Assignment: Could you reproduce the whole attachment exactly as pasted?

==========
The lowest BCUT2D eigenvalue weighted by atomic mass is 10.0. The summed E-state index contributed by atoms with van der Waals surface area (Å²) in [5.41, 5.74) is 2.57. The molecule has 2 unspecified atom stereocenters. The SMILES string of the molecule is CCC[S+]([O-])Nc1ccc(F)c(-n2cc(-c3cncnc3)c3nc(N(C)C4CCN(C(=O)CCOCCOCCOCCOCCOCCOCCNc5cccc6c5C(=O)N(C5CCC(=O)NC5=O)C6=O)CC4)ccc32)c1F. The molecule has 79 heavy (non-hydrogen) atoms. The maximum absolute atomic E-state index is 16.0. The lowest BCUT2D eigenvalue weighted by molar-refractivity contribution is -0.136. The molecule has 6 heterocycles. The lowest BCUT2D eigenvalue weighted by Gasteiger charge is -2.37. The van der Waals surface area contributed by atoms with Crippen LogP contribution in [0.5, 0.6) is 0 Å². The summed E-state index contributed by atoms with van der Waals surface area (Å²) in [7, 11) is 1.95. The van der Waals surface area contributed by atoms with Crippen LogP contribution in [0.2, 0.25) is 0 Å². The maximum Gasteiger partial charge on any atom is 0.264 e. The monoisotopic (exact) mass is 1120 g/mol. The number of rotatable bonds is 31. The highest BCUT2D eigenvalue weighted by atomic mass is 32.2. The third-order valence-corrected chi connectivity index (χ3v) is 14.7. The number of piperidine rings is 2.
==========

The lowest BCUT2D eigenvalue weighted by atomic mass is 10.0. The summed E-state index contributed by atoms with van der Waals surface area (Å²) in [5.41, 5.74) is 2.57. The molecule has 2 unspecified atom stereocenters. The SMILES string of the molecule is CCC[S+]([O-])Nc1ccc(F)c(-n2cc(-c3cncnc3)c3nc(N(C)C4CCN(C(=O)CCOCCOCCOCCOCCOCCOCCNc5cccc6c5C(=O)N(C5CCC(=O)NC5=O)C6=O)CC4)ccc32)c1F. The molecule has 79 heavy (non-hydrogen) atoms. The maximum absolute atomic E-state index is 16.0. The lowest BCUT2D eigenvalue weighted by molar-refractivity contribution is -0.136. The molecule has 6 heterocycles. The lowest BCUT2D eigenvalue weighted by Gasteiger charge is -2.37. The van der Waals surface area contributed by atoms with Crippen LogP contribution in [0.5, 0.6) is 0 Å². The summed E-state index contributed by atoms with van der Waals surface area (Å²) in [7, 11) is 1.95. The van der Waals surface area contributed by atoms with Crippen LogP contribution in [0.2, 0.25) is 0 Å². The maximum Gasteiger partial charge on any atom is 0.264 e. The monoisotopic (exact) mass is 1120 g/mol. The number of rotatable bonds is 31. The highest BCUT2D eigenvalue weighted by atomic mass is 32.2. The third-order valence-corrected chi connectivity index (χ3v) is 14.7. The number of piperidine rings is 2.